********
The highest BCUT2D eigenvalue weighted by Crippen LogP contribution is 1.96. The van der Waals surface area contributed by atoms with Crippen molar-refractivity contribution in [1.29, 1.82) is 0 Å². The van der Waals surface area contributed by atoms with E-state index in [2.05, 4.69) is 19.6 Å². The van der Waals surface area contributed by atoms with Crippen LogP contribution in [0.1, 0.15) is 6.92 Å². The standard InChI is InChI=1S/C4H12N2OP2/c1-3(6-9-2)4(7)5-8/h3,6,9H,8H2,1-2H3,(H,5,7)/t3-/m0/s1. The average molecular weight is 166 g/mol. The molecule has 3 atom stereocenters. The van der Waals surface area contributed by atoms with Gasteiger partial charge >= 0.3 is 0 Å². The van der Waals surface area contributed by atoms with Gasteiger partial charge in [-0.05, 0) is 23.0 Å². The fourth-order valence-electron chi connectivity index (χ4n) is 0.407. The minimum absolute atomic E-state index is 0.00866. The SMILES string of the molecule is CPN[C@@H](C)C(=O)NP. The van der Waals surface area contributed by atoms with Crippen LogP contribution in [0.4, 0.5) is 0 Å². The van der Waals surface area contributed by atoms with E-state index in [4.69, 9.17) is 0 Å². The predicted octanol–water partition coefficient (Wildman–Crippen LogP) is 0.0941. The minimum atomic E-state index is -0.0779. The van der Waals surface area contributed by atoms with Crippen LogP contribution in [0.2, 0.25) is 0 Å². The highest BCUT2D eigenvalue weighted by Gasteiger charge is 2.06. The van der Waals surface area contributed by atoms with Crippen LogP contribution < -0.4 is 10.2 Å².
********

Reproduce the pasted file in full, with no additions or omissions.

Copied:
The highest BCUT2D eigenvalue weighted by Crippen LogP contribution is 1.96. The van der Waals surface area contributed by atoms with Crippen molar-refractivity contribution in [1.29, 1.82) is 0 Å². The van der Waals surface area contributed by atoms with E-state index in [2.05, 4.69) is 19.6 Å². The van der Waals surface area contributed by atoms with Crippen LogP contribution in [0.1, 0.15) is 6.92 Å². The standard InChI is InChI=1S/C4H12N2OP2/c1-3(6-9-2)4(7)5-8/h3,6,9H,8H2,1-2H3,(H,5,7)/t3-/m0/s1. The average molecular weight is 166 g/mol. The molecule has 3 atom stereocenters. The van der Waals surface area contributed by atoms with Gasteiger partial charge >= 0.3 is 0 Å². The van der Waals surface area contributed by atoms with Gasteiger partial charge in [-0.05, 0) is 23.0 Å². The fourth-order valence-electron chi connectivity index (χ4n) is 0.407. The minimum absolute atomic E-state index is 0.00866. The SMILES string of the molecule is CPN[C@@H](C)C(=O)NP. The van der Waals surface area contributed by atoms with Crippen LogP contribution in [0.4, 0.5) is 0 Å². The van der Waals surface area contributed by atoms with E-state index in [4.69, 9.17) is 0 Å². The predicted octanol–water partition coefficient (Wildman–Crippen LogP) is 0.0941. The minimum atomic E-state index is -0.0779. The van der Waals surface area contributed by atoms with Crippen LogP contribution in [0.2, 0.25) is 0 Å². The highest BCUT2D eigenvalue weighted by Gasteiger charge is 2.06. The van der Waals surface area contributed by atoms with Crippen LogP contribution < -0.4 is 10.2 Å².